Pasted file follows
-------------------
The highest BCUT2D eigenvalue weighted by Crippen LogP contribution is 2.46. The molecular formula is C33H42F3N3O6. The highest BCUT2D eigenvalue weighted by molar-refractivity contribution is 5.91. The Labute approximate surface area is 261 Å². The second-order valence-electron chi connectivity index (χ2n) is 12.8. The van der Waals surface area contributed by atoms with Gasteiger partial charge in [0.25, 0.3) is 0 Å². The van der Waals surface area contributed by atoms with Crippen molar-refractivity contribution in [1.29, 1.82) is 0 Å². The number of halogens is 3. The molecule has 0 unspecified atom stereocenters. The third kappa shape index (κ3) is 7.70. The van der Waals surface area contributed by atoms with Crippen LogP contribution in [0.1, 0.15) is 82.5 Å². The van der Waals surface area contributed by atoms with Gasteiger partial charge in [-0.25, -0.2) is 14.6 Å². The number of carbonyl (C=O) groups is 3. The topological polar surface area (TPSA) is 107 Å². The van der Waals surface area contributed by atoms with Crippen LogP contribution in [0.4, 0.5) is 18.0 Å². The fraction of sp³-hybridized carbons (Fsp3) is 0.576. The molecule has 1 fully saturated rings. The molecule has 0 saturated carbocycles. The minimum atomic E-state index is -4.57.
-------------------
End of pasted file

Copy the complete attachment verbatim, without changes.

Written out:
The highest BCUT2D eigenvalue weighted by Crippen LogP contribution is 2.46. The molecular formula is C33H42F3N3O6. The highest BCUT2D eigenvalue weighted by molar-refractivity contribution is 5.91. The Labute approximate surface area is 261 Å². The second-order valence-electron chi connectivity index (χ2n) is 12.8. The van der Waals surface area contributed by atoms with Gasteiger partial charge in [0.25, 0.3) is 0 Å². The van der Waals surface area contributed by atoms with Crippen molar-refractivity contribution in [1.29, 1.82) is 0 Å². The number of halogens is 3. The molecule has 0 unspecified atom stereocenters. The third kappa shape index (κ3) is 7.70. The van der Waals surface area contributed by atoms with Crippen LogP contribution in [0.1, 0.15) is 82.5 Å². The van der Waals surface area contributed by atoms with Gasteiger partial charge in [-0.25, -0.2) is 14.6 Å². The number of carbonyl (C=O) groups is 3. The topological polar surface area (TPSA) is 107 Å². The van der Waals surface area contributed by atoms with Crippen LogP contribution in [0.4, 0.5) is 18.0 Å². The fraction of sp³-hybridized carbons (Fsp3) is 0.576. The molecule has 1 fully saturated rings. The molecule has 0 saturated carbocycles. The minimum atomic E-state index is -4.57.